Cinnamon is the bark of the laurel tree (C. Zeylanicum) which historically was grown only in Ceylon (Sri Lanka.) Today cinnamon is grown more commonly from the C. Cassia tree. which is cultivated in India, Sumatra, Java, Brazil, Vietnam, The West Indies, Egypt, Zanzibar, and Madagascar.
The history of cinnamon dates back to about 2800 BC where it can be found referenced as kwai in Chinese writings.
In Rome in AD 65, the Emperor Nero is said to have burned a year’s worth of the city’s supply at the funeral for his wife Poppaea Sabina (perhaps as a way to mask the odor of her dead body), although cinnamon was too expensive to be used regularly on funeral pyres.
The ancient Egyptians used it in embalming mummies because of its pleasant odors and preservative qualities. Cinnamon is also mentioned in the Bible – In Proverbs as a perfume mixed with myrrh and aloe and in Exodus blended with myrrh and olive oil as a holy anointing oil used by Moses.
The first mention of the spice growing in Sri Lanka was in “Monument of Places and History of God’s Bondsmen,” an Islamic medical manuscript, in about 1270 and in a letter from John of Montecorvino, an Italian missionary, dated 1292.
Indonesian rafts transported cinnamon (known in Indonesia as kayu manis- literally “sweet wood”) on a “cinnamon route” directly from the Moluccas to East Africa, where local traders then carried it north to the Roman market. Arab traders brought the spice overland trade to Alexandria in Egypt, where it was bought by Venetian traders from Italy who held a monopoly on the spice trade in Europe. Due to the high cost of ship building and the risks inherent in sea voyages, plus a virtual monopoly on the overland trade route by the Venetians, only the elite could afford to use it.
Portuguese traders landed in Ceylon at the beginning of the sixteenth century and restructured the traditional production and management of cinnamon by the Sinhalese, who later held the monopoly for cinnamon in Ceylon. In 1518 they established a fort on the island and protected their own monopoly for over a hundred years.
Dutch traders established their own trading post in 1638, took control of the factories by 1640, and eliminated the remaining Portuguese by 1658. “The shores of the island are full of it”, a Dutch captain reported, “and it is the best in all the Orient: when one is downwind of the island, one can still smell cinnamon eight leagues out to sea.” The Dutch East India Company revamped harvesting methods in the wild and eventually began to cultivate its own trees. In 1767, Lord Brown of East India Company established Asia’s largest cinnamon estate and a few years later, in 1796, the British took control of the island. However, the importance of cinnamon had begun to decline with coffee, tea, sugar, and chocolate replacing its popularity.
Growing & Harvesting
In Sri Lanka, cinnamon is grown on the coastal plains south of Colombo. After the tree is grown for two years, it is cut down. The next year, little shoots appear. During the rainy season, these shoots are cut at the base and peeled of their thin inner bark. The cinnamon curls naturally and dries within a couple of hours of being cut. Cinnamon rolled from the thick bark of the cassia plants do not show multiple layers of any kind. Ceylon cinnamon quills, however, may show multiple layers of a thinner bark.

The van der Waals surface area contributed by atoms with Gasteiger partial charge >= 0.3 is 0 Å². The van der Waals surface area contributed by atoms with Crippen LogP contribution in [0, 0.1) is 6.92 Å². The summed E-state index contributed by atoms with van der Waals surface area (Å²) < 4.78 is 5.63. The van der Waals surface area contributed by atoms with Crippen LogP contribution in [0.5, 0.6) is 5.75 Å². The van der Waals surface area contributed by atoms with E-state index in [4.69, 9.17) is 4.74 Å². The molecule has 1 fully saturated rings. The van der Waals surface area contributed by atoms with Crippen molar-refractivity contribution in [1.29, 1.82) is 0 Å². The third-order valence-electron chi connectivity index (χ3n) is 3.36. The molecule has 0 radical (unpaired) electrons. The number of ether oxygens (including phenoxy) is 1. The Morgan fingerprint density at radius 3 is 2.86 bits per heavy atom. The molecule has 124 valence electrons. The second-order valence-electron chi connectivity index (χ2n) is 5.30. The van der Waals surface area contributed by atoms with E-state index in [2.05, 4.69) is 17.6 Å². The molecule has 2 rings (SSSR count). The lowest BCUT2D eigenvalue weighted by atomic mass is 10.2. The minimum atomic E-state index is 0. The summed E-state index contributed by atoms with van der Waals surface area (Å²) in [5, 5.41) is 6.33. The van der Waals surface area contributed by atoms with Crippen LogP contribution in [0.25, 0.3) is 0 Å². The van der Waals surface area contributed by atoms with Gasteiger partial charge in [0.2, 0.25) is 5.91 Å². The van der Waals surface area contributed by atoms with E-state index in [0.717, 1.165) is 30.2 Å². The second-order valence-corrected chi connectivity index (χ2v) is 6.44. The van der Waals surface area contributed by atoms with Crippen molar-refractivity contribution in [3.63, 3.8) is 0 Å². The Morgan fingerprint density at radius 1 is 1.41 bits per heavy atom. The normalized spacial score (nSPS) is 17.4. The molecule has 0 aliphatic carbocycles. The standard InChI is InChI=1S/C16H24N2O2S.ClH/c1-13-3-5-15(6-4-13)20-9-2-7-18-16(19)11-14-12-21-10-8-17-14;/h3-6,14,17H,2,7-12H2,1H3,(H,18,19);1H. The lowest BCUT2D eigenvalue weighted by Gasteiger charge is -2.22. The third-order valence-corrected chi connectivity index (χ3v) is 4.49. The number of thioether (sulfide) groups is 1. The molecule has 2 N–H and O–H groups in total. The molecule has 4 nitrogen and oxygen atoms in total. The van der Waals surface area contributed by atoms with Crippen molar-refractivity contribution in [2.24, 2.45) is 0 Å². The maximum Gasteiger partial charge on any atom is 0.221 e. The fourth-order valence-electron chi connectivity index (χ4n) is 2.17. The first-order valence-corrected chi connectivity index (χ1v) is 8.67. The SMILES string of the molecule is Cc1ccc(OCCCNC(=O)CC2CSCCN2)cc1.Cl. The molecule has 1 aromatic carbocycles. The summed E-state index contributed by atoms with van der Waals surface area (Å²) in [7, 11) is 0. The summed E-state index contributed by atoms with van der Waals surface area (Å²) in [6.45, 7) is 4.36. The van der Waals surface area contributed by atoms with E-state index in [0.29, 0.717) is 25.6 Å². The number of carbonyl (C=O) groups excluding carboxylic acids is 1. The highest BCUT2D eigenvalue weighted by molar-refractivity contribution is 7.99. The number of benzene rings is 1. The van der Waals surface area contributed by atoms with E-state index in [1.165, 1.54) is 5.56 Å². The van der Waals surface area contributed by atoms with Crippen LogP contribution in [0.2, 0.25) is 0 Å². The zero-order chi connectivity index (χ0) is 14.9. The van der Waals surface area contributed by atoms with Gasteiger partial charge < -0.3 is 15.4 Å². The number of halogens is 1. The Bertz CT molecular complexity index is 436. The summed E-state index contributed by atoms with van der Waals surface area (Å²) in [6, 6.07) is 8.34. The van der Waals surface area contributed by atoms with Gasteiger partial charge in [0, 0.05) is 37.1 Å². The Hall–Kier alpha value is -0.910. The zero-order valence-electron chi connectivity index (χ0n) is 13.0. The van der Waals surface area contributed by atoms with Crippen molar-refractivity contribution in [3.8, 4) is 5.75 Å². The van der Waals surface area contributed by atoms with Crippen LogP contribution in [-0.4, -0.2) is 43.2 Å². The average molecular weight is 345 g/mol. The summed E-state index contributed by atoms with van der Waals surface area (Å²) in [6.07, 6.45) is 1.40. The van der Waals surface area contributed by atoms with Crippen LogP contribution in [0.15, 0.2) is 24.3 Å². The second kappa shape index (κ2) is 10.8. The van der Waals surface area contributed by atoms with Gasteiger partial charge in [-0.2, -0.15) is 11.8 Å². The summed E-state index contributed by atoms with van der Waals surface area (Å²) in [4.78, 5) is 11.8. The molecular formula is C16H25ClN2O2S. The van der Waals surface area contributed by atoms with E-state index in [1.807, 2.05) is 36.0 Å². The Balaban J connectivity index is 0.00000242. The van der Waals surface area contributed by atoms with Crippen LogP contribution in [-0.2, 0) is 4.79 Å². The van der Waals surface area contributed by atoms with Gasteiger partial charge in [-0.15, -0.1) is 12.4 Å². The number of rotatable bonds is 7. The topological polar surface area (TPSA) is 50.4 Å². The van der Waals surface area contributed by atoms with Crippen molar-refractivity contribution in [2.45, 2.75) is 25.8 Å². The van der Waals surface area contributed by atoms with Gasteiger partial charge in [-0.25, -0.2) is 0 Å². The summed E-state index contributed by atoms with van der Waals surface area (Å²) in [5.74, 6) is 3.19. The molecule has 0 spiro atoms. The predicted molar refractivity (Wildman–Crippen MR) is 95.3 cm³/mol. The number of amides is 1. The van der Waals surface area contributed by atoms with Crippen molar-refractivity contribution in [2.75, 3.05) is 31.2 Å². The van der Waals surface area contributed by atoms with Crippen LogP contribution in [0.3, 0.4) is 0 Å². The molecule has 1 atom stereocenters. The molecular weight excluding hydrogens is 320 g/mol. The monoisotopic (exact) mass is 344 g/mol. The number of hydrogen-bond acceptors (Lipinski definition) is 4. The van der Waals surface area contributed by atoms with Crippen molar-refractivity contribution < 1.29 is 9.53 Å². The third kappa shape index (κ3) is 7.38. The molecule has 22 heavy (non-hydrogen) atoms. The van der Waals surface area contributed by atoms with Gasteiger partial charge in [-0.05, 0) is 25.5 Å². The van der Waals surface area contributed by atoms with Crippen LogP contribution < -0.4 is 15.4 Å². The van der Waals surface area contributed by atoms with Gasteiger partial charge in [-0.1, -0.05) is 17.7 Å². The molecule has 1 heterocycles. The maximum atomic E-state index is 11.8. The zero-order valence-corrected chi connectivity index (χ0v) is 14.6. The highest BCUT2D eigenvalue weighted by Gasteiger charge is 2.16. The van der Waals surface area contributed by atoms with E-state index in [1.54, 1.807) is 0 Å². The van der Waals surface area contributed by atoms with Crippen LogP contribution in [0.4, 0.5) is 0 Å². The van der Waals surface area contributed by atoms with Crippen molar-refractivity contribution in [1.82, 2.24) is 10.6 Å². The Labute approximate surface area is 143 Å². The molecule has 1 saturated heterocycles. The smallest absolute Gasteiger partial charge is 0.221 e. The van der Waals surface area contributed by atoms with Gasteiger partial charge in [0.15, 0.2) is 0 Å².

Cinnamon is graded according to its thickness and include classes called Continental, Mexican, or Hamburg. Quillings, which are quills broken in handling, featherings, which are the small inner pieces of bark too small to use in quills, and shavings known as chips are further grades of cinnamon. Generally featherings and chips are used to produce ground cinnamon. Cinnamon quills can be stored for 2-3 years if stored in an airtight container.
In traditional Chinese medicine, Cassia cinnamon is used for colds, flatulence, nausea, diarrhea, and painful menstrual periods. It’s also believed to improve energy, vitality, and circulation and be particularly useful for people who tend to feel hot in their upper body but have cold feet.
Though not fully understood in ancient times, we now know that cinnamon has anti-microbial and anti-clotting properties. Recent studies show additional health benefits to include controlling blood sugar, improving colon and heart health and boosting brain power. These benefits are attributed to 3 main essential oils found in this bark – cinnamyl alcohol, cinnamyl acetate, and cinnamaldehyde as well as naturally-occurring courmarin. (Coumarin is a blood thinner which is also found in celery, chamomile, sweet clover, and parsley.)
It is thought by some that simply smelling cinnamon can improved cognitive function – improved attention, working memory, virtual recognition memory, and motor speed.
Cinnamon is one of the most popular spices – especially for baking – and can be found in breakfast rolls, cakes, cookies and ice cream. Cinnamon adds zing to vegetables like squash, pumpkin and carrots as well as fruits like apples, pears and bananas. It is used widely in Caribbean, Mexican, African, Greek and Indian cooking and is used in savory dishes like lamb and chili. Cinnamon reduces the acid in recipes using tomatoes (Try adding a pinch to homemade spaghetti sauce.)
Alternative Medicine. http://altmedicine.about.com.
Natural Standard: The Authority on Integrative Medicine. www.naturalstandard.com
Norman, Jill. Herbs & Spices: The Cook’s Reference.
InDepthInfo Network. http://www.indepthinfo.com
World’s Healthiest Foods. http://www.whfoods.com